Some say his fortune today would be around $ 450 billion, others say there are no numbers to describe Mansa Musa's wealth.
Who was the richest man in history, outclassing today's multi-millionaires? Mansa Musa was born in 1280 into the royal family. Before him, Mali was ruled by Musa's older brother, Mansa Abu-Bakr who abdicated in 1312. He made a trip ... and never came back. Historians speculate that may have made an unsuccessful attempt to cross the Atlantic Ocean . If the Syrian scholar Shibab al-Umari is to be believed, Abu-Bakr was truly obsessed with crossing the great waters. He took 2,000 ships and thousands of people on the expedition. Did they reach the coast of South America? We will probably never find out. Anyway, Mansa Musa inherited the kingdom of Mali from his brother.
Splendor but not fame
He ruled from 1312 to 1337. Already at the beginning, he managed to significantly expand the borders of Mali. He conquered as many as 24 cities - including the rich Timbuktu. Collectively, his country covered an area of what is now Mali and Senegal, Gambia, much of Guinea, and Guinea-Bissau, Mauritania, Niger, Burkina Faso and Sierra-Leone.
Mansa Musa ruled from 1312 to 1337.
The king taxed the transportation of metals and luxury goods through his state. Such an impressive piece of land also provided Musa with many valuable resources, such as gold and salt, over which he had total control . It is estimated that during the rule of the richest man in Mali's history owned half of all gold in Africa . And although the king of Mali met with his subjects and guests armed with pure gold weapons, seated on a throne carried by thirty slaves; although he never spoke to petitioners directly, instead conveying words through the mouths of officials - he was relatively little known abroad. The desire to gain publicity in the wide world pushed him to act - in 1324 he went to Mecca.
Too much pocket money
The destination was about 5,000 kilometers away, so Musa had to prepare properly. Depending on the sources, he could take with him an entourage of 10,000 to 60,000 and an allowance of 12,000 slaves. The difficult road through the Sahara desert and Egypt killed a third of the people walking in the mighty caravan. " The king took the main wife, Inari Kanuté, with him, and she in turn took hundreds of servants and slaves "- writes David C. Conrad in the book" Empires of Medieval West Africa ". - " There were also merchants, soldiers protecting the caravan (...), thousands of camels and donkeys laden with food, water and other resources ”.
Mansa Musa with his retinue on his way to Mecca
He stayed in Cairo, which was the capital of the Mamluks at the time, for three months. During this time, he spent such exorbitant sums there that he created blast inflation. In doing so, he plunged this area into a ten-year crisis. He allegedly gave the sultan himself a gift in the form of 40,000 gold coins. Funnily enough, Musa was throwing gold around so eagerly that he… spent it all . It didn't worry him too much, however. There were countless mountains of gold waiting for him at home. So he borrowed money for the onward journey without fear. Other historians say that by returning to Mali, he understood the enormity of the economic losses his gold caused. By borrowing, he tried to remove some of the expensive metal from circulation and thus save Cairo.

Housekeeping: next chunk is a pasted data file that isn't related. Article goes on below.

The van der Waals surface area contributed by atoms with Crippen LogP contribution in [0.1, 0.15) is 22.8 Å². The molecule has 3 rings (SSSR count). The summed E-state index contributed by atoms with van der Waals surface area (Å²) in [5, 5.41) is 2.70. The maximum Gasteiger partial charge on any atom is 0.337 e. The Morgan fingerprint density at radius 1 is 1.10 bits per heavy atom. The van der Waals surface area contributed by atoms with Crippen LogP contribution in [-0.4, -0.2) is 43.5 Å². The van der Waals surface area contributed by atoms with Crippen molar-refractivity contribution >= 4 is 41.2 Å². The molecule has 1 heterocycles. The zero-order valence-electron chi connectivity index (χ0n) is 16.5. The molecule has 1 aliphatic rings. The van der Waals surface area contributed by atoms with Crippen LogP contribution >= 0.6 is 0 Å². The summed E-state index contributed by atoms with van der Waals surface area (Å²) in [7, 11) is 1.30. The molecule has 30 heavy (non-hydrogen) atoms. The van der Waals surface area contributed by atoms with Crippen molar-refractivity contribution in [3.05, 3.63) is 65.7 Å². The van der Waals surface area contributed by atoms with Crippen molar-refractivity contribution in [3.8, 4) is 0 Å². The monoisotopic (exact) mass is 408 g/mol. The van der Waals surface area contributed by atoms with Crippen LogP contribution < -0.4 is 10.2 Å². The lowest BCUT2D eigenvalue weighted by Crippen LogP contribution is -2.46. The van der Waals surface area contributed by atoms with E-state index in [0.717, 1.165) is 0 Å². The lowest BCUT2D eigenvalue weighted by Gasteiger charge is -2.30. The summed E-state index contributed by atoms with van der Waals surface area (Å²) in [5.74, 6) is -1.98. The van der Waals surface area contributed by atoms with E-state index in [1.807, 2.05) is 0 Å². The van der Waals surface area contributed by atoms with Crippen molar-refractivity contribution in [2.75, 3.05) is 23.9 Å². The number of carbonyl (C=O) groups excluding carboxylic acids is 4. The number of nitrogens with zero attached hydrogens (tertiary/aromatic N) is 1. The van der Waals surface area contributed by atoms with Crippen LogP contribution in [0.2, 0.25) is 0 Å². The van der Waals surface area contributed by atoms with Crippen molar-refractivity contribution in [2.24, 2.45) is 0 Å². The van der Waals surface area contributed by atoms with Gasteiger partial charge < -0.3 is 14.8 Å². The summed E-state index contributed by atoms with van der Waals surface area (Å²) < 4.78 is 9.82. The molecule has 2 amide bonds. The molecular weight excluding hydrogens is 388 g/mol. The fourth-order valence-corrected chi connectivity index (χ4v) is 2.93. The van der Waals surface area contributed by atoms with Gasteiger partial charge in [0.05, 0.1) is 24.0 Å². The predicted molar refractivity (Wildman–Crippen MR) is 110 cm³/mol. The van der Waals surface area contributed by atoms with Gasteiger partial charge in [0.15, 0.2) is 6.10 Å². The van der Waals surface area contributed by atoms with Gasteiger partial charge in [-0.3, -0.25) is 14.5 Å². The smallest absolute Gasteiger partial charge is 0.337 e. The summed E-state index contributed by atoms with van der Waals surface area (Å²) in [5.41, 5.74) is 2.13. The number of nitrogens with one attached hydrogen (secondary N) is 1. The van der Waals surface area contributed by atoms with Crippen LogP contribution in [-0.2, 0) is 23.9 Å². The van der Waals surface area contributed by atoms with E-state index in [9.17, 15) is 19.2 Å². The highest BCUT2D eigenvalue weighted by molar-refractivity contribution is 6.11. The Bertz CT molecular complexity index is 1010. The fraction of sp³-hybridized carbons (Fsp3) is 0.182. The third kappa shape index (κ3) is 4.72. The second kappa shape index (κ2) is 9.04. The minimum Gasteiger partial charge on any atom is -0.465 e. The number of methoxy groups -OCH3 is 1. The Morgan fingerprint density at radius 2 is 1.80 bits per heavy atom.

Estimates say that King Musa's passage through the Middle East resulted in economic losses equivalent to a modern day sum of $ 1.5 billion.
African El Dorado
Mansa Musa's extravagance could arouse various emotions. But surely the ruler has achieved his goal:fame. The world has heard about Mali and its wealth. The word about Musa reached Christian Europe. His image was found in 1375 in the "Catalan Atlas" drawn up in Spain. The king was of course depicted there on a magnificent throne and with a gold coin in his hand.
Mansa Musa's expedition also had a positive effect on the economic situation of Mali. Timbuktu flourished, becoming a cosmopolitan meeting place for poets, scholars and artists from Africa and the Middle East . The "African El Dorado" patch stuck to Timbuktu for many years - it lasted until the 19th century!
Musa's net worth would be around $ 450 billion today.
King Mali did not spare any money for the services of his subjects. The architect Abu Es Haq es Saheli, brought from Mecca, who designed the Djinguereber mosque, received a payment of 200 kilograms of gold, that is, today - several million dollars. Mansa Musa has invested in education, art and architecture . He built schools, libraries and mosques in Mali. People from distant corners of the world came to study at the famous Sankore Madras University.
Musa died at the age of 57, and the kingdom of Mali was inherited by his sons. Unfortunately, they were unable to keep it fully. They soon smashed their father's empire to pieces. The subsequent appearance of people from Europe in this region sealed the fate of what was left of the mighty Mali. But the memory of the richest man of all time survives: Musa was on the list of the 25 richest people in history . According to Brian Warner, journalist and founder of CelebrityNetWorth, Musa's fortune would be around $ 450 billion today.
- Conrad, D., C, Empires of Medieval West Africa . Ghana, Mali, and Songhay, Chelsea House, 2010.
- Mohamud, N., Is Mansa Musa the richest man who ever lived ?, www.bbc.com (access:24/03/2022).
- Niane, D., T., Recherches sur l'Empire du Mali au Moyen Age . Recherches Africaines, 1959.
- Silady, A., Four People Who Single-handedly Caused Economic Crises, smartasset.com (accessed:24/03/2022).